preventing pet theft

preventing pet theft

Written By

Lisa Anderson Shaffer

The thought of anything even the slightest bit scary happening to my little man Sherman makes me shudder.  Each year over 2 million pet theft incidences are reported and it is estimated that about 41 % of missing dogs reported are stolen. Pets are often at the heart of a family and keeping them safe from theft should be a part of the house rules.

Since pets are a part of the family, one of the best ways to prevent pet theft is to introduce your furry family members to the neighborhood.  If you are new to an area, let your neighbors know you have pets. When you welcome a new pet to your home, send out an announcement to neighbors.  Getting your pets on the neighborhood radar can be really helpful in identifying them if they accidentally get loose or are stolen.

We can’t expect our pets to live a life confined to the house, but we can be smart and strategic when it comes to spending time with them outdoors.  Pets should never be left unattended on sidewalks or in cars.  Not only can this be dangerous, but also is a welcome invitation to pet theft.  If there is not a safe way for your pet to join you on an adventure, leave them behind.

While most of us allow our pets time in the yard unsupervised, it is important to create a safe and contained environment for them to explore.  Fenced areas with locked gates will not only prevent your pet form wandering away, but will also help to deter someone gaining easy access to abduct your pet.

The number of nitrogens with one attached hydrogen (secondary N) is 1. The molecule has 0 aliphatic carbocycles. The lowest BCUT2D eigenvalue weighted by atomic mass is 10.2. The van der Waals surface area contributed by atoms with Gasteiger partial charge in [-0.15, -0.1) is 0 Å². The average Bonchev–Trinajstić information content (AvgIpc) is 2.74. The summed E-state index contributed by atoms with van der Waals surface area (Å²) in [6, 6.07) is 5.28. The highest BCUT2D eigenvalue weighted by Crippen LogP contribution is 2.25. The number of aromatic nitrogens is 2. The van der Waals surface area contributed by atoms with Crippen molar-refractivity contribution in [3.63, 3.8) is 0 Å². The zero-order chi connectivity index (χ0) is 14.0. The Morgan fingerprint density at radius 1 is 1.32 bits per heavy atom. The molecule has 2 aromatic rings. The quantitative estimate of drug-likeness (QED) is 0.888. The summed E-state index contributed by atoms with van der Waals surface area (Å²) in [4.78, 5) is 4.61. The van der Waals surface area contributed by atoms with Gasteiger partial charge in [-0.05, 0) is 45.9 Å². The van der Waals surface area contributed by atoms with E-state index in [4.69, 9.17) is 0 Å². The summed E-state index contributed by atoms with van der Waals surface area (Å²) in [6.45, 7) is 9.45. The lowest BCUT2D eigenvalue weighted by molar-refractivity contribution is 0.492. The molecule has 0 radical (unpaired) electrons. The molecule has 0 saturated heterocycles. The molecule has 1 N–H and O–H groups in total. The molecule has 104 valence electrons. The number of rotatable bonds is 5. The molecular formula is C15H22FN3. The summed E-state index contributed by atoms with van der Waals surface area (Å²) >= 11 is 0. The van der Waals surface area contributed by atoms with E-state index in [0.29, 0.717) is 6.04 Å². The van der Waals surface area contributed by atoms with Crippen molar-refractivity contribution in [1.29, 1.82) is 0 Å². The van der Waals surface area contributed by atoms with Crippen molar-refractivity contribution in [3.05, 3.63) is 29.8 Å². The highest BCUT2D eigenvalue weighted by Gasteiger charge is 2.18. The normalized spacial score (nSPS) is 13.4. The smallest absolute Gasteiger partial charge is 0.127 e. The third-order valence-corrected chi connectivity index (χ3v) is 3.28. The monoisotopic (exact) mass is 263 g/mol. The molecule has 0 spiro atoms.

Keeping your pet on leash can feel restricting, but when walking around your neighborhood or a park without a dog run, having Fido within reach is safe not only for your best friend, but for your neighbors as well. Keeping your pet on a leash not only can prevent pet injury, but can also prevent someone walking away with him/her as well.

As with all family members, it is important to have up-to-date photos of all your pets.  Should the unthinkable happen, recent photos are a great way to spread the word around the neighborhood about your missing pet.  Websites like missingpet and findfido are helpful resources should you suspect the worst.

Keeping ID tags on your pet’s collars is essential, so is having up-to-date records on hand like your dog license, vaccination records, and information regarding any pet medications.  All of these are helpful should your pet wander away or be stolen.

Many families choose to implant an identification microchip in their pet. Microchipping can be a source of identification for your pet if it is picked up by a shelter or veterinarian’s office while missing. Most shelters and vet offices look for microchips and scan them when they receive a new missing animal.  While microchips can be critical in identifying missing pets, they do not act as GPS devices.  They are only useful when scanned.

The best tip to prevent pet theft is to have a great relationship with your furry friends.  Train them with commands to keep them close and able to come when you call. The loving part is easy.